I have met some incredible people up here, whether they worked at the observatory, at the state park, were members of the observatory, or were volunteers. I have learned something from every single person I met up here, and it has truly been an eye opening experience. I also want to give a shout out to all of our wonderful volunteers. Meeting such unique people every week has been one of the most fun parts of working up here, and the work they do each and every week deserves to be appreciated. Meeting new members and giving tours to people from all walks of life has also been amazing, and I have met some more incredible people doing that as well. 

 The Undercasts
"The Undercasts" (from left to right): Intern Ben, Museum Attd. Carrie, Me, Intern Austin, Volunteer Liz
 
With all of this being said, I am writing this on the Sunday of my last week as an intern here on the summit of Mt. Washington. If I could do this all over again and again, I would. But alas, my time is up here. “It just doesn’t feel real”. That is my reaction to this internship being over, after a summer I will definitely never forget. Thank you to everyone who made this possible, and everyone I met during my time up here. I’ll be back!


Ethan Rogers, Summit Intern
  

18:30 Fri Aug 02, 2019

How does July Add Up?

Now that July is over, let’s look at how this July stacked up in our records.

First, looking at temperatures, the average temperature for this July was 52.4°F, which is 3.4 degrees above our average of 49°F. For up here, that is quite a bit above average since our summer months usually do not see much variation in temperature from year to year. Below is a table of the top 10 warmest July’s we have seen up here.

Rank

Year

Average Temperature

1

1955

53.5

2

2013

53.1

3

2018

53.1

4

2006

52.8

5

1952

52.6

6

1959

52.5

7

2019

52.4

8

1994

52.2

9

2005

52.2

10

1949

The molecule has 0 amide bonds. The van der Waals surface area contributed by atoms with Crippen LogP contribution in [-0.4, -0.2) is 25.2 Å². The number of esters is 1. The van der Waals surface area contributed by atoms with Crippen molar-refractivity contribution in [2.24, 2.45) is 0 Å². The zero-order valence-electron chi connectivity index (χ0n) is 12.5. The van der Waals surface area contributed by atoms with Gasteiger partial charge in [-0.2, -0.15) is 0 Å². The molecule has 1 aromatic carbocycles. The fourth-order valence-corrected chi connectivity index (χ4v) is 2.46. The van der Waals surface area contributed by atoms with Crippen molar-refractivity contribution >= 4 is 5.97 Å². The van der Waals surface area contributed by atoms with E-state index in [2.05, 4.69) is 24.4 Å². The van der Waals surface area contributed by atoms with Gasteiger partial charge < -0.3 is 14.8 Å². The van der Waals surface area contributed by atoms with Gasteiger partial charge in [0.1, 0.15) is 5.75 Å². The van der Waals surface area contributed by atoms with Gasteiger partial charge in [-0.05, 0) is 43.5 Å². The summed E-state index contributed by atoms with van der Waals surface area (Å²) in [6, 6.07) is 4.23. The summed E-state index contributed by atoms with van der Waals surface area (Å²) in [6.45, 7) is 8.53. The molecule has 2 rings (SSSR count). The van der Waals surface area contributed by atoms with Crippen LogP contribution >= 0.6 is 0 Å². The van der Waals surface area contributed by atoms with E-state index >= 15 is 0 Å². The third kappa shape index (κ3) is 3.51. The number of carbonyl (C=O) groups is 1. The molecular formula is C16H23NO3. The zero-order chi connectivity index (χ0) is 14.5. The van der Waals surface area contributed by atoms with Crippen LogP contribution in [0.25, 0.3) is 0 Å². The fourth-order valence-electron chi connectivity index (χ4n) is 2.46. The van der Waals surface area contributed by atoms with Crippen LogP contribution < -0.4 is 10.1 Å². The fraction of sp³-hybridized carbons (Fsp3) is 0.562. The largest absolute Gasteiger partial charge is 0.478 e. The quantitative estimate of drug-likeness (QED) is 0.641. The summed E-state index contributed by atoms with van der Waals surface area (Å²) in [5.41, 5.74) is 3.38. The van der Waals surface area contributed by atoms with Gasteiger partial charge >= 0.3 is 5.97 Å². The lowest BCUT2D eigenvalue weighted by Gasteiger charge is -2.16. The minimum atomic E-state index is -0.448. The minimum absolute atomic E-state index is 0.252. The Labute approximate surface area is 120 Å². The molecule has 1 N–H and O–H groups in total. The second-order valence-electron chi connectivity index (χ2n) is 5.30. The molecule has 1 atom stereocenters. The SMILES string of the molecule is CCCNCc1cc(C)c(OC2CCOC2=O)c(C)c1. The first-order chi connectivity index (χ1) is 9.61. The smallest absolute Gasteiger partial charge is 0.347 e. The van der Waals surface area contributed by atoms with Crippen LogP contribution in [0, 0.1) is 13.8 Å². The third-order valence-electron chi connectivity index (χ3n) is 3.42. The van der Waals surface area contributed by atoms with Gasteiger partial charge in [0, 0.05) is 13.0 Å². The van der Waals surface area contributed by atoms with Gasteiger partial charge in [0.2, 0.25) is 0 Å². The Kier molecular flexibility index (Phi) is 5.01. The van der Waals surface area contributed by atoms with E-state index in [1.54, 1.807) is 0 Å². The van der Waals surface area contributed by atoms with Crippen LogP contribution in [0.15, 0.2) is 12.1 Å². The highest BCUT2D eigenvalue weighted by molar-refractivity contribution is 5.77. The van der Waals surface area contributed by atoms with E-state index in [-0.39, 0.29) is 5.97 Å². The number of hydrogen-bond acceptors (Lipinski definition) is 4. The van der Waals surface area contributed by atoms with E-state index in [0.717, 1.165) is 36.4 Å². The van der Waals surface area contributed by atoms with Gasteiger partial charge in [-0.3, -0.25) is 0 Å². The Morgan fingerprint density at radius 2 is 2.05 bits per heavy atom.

51.8

2019 ended up being our 7th warmest July on record. What is unusual about this month being a top 10 warmest month is the fact that we set no daily record highs. Where this year got its warm average was very warm overnight lows. The lowest temperature that we saw this month was 41 degrees, which is the warmest lowest monthly temperature we have ever seen in our history. The previous highest was 40 degrees in July of 1955.

Next up is precipitation. July had quite a few days with measurable precipitation but no days with an insane amount. We were a little above average in days with measurable precipitation but our highest amount we saw in 24 hours was only about 1.69 inches. Most months we will see at least 2 inches in a 24 hour period either due to a tropical system passing nearby or training thunderstorms over the White Mountains. Our total precipitation was 7.72, which is 1.05 inches below normal. July ended up being the 32nd wettest July on record.

As far as wind speed goes, we averaged 25.6 mph this month, which is -0.1 mph lower than the average of 25.7 mph. This made for the 38th windiest July on record. The Highest wind gust was 82 mph on the 14th which is a pretty typical summer time peak monthly wind.



Adam Gill, Weather Observer/IT Specialist